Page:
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View Full Version : A cover for my folk project. Any suggestions?



Namba
September 26th, 2012, 08:30 PM
http://sphotos-b.xx.fbcdn.net/hphotos-ash4/338479_505144409495978_2029601095_o.jpgI finished doing this today for a music project I'm working on, though I may not stick with the album name. Anything I should add or take away? Any advice is greatly appreciated (I'm also relatively new to photoshop :P)

Nemesis
September 26th, 2012, 08:32 PM
Personally i think that background is wicked neat ^^

Namba
September 26th, 2012, 08:43 PM
Thank you! :P I was quite happy with it myself.

Cran
September 26th, 2012, 09:26 PM
Should I be picking up suggestions that the album has Latin American, Caribbean and African influences?

Namba
September 26th, 2012, 09:30 PM
Should I be picking up suggestions that the album has Latin American, Caribbean and African influences?

Not really, I just wanted to do something that looked cool to be completely honest. I have the original photograph if you're interested in seeing it, because the figure I used was crafted in that fashion.

Cran
September 26th, 2012, 10:39 PM
Well, it looks cool enough; as a package, though,
those are the influences that come through to me.
I'd pick it up thinking world music
rather than the broader folk music.

Namba
September 27th, 2012, 03:55 AM
Well, it looks cool enough; as a package, though,
those are the influences that come through to me.
I'd pick it up thinking world music
rather than the broader folk music.
Yeah, I've had several instances where the album cover was misleading. I'm hoping it'll be more the mood that it's trying to portray and not really the genre, though.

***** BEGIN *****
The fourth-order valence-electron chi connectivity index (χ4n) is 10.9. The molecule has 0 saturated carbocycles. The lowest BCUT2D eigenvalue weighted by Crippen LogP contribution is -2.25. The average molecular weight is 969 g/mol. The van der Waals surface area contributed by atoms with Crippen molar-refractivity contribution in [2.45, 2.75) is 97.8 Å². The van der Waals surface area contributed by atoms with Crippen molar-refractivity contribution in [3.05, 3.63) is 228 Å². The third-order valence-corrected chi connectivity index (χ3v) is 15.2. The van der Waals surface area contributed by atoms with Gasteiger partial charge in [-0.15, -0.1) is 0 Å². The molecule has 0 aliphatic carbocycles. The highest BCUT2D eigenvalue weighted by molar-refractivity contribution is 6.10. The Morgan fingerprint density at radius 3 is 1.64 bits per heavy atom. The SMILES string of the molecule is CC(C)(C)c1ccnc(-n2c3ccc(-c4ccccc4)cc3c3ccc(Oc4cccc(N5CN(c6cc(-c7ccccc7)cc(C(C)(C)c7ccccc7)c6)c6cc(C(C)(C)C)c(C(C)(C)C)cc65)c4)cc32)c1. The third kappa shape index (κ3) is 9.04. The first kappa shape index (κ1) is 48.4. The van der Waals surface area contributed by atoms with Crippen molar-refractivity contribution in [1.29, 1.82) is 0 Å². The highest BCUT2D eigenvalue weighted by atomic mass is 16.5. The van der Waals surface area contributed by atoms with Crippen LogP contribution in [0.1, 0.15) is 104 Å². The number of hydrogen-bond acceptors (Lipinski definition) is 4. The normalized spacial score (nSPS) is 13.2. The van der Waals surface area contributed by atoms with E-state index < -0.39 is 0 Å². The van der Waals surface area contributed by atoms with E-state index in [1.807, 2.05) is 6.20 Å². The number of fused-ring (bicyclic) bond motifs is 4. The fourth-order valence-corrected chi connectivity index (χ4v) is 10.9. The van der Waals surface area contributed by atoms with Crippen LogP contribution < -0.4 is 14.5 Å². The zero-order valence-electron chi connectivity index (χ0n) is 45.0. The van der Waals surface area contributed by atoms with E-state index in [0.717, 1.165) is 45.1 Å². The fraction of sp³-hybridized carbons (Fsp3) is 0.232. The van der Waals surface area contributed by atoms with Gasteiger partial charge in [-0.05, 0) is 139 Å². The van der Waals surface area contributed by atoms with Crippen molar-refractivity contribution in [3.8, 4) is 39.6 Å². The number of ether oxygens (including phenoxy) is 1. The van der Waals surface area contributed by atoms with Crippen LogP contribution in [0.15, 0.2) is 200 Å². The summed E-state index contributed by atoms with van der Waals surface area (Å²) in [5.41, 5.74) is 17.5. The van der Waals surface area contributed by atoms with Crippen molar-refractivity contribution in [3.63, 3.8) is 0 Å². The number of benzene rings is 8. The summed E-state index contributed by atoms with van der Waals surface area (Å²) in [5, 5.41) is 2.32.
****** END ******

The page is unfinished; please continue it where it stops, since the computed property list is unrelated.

Also, I edited the cover art a bit. Fixed the font and I'm hoping ya'll will agree it's much better.

http://a4.sphotos.ak.fbcdn.net/hphotos-ak-snc6/266715_505269502816802_43924939_o.jpg

Cran
September 27th, 2012, 09:20 AM
The new version certainly brings the image forward; the text is almost lost.
Perhaps a bit more contrast in the text colour?

It's the colours and patterns in the image that suggest the cultures, as much as your name.
The colours in the eye, for instance, are popular Caribbean and African, and the design leans to African.
The colours around the nostril are likewise tropical Latin American and Caribbean.
The background hints of the darker side of the Caribbean; voodoo.

HKayG
September 27th, 2012, 10:13 AM
Agreed - the colour definetely has to be different. Otherwise it blends to much into the background.

Looks good though - I love the wild design :)

vangoghsear
September 27th, 2012, 01:02 PM
I pretty much agree with Cran, I thought world music when I saw the design, which I love the background image barring the whole world music thing.

The background is busy with the swirling color, so the letter gets lost. To bring out the lettering, you could put a lighter color box or a translucent screen box behind it. Or a dark screen behind it and switch to lighter lettering.

Isis
September 27th, 2012, 03:11 PM
I like the riot of colors in this - it makes me think of Carnival in Central America. I especially like the way the animal seems to be outlined in neon lights, like it's a big 3D living sign. I also agree about the letters, and I think you might want to try something that even seems "too simple" - a plain, bold, white font. I don't think it will take away from the energy of the image, and it will be way more legible. Often complicated or ornate fonts on top of images with a lot going on look busy, even if the color is contrasting or neutral.

Namba
September 27th, 2012, 04:25 PM
http://i1143.photobucket.com/albums/n635/LutiKriss/nambastrikesback.jpg

Well, I did an update. Had I seen your post sooner I probably would have gone with your advice, Isis, because if this doesn't work then it doesn't seem like too bad an idea. Thanks for all the advice, guys!

Cran
September 27th, 2012, 06:24 PM
I prefer the last - simple and clear to read.

The problem with white text against very dark colours and patterns is that
the white usually appears as dead and slightly dirty.
It's something to do with how our minds interpret what our eyes see -
optical illusion studies, and one of the fundamentals of the printing trade.